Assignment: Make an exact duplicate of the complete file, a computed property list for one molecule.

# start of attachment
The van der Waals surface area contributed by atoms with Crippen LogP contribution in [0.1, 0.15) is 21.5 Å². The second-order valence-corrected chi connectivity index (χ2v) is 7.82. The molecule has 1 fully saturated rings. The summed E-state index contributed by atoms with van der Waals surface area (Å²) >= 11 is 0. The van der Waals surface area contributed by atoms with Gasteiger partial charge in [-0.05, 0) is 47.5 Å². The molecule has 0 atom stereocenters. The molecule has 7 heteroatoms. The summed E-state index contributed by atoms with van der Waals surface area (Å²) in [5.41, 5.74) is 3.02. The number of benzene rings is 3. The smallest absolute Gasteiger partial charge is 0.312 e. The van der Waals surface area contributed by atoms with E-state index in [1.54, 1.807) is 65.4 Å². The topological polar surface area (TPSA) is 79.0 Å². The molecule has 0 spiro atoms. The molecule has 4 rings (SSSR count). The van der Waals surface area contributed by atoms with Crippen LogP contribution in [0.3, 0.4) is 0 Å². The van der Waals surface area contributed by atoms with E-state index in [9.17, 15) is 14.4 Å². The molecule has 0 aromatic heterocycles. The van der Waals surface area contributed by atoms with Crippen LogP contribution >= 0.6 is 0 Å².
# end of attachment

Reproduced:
The van der Waals surface area contributed by atoms with Crippen LogP contribution in [0.1, 0.15) is 21.5 Å². The second-order valence-corrected chi connectivity index (χ2v) is 7.82. The molecule has 1 fully saturated rings. The summed E-state index contributed by atoms with van der Waals surface area (Å²) >= 11 is 0. The van der Waals surface area contributed by atoms with Gasteiger partial charge in [-0.05, 0) is 47.5 Å². The molecule has 0 atom stereocenters. The molecule has 7 heteroatoms. The summed E-state index contributed by atoms with van der Waals surface area (Å²) in [5.41, 5.74) is 3.02. The number of benzene rings is 3. The smallest absolute Gasteiger partial charge is 0.312 e. The van der Waals surface area contributed by atoms with E-state index in [1.54, 1.807) is 65.4 Å². The topological polar surface area (TPSA) is 79.0 Å². The molecule has 0 spiro atoms. The molecule has 4 rings (SSSR count). The van der Waals surface area contributed by atoms with Crippen LogP contribution in [0.3, 0.4) is 0 Å². The van der Waals surface area contributed by atoms with E-state index in [9.17, 15) is 14.4 Å². The molecule has 0 aromatic heterocycles. The van der Waals surface area contributed by atoms with Crippen LogP contribution >= 0.6 is 0 Å².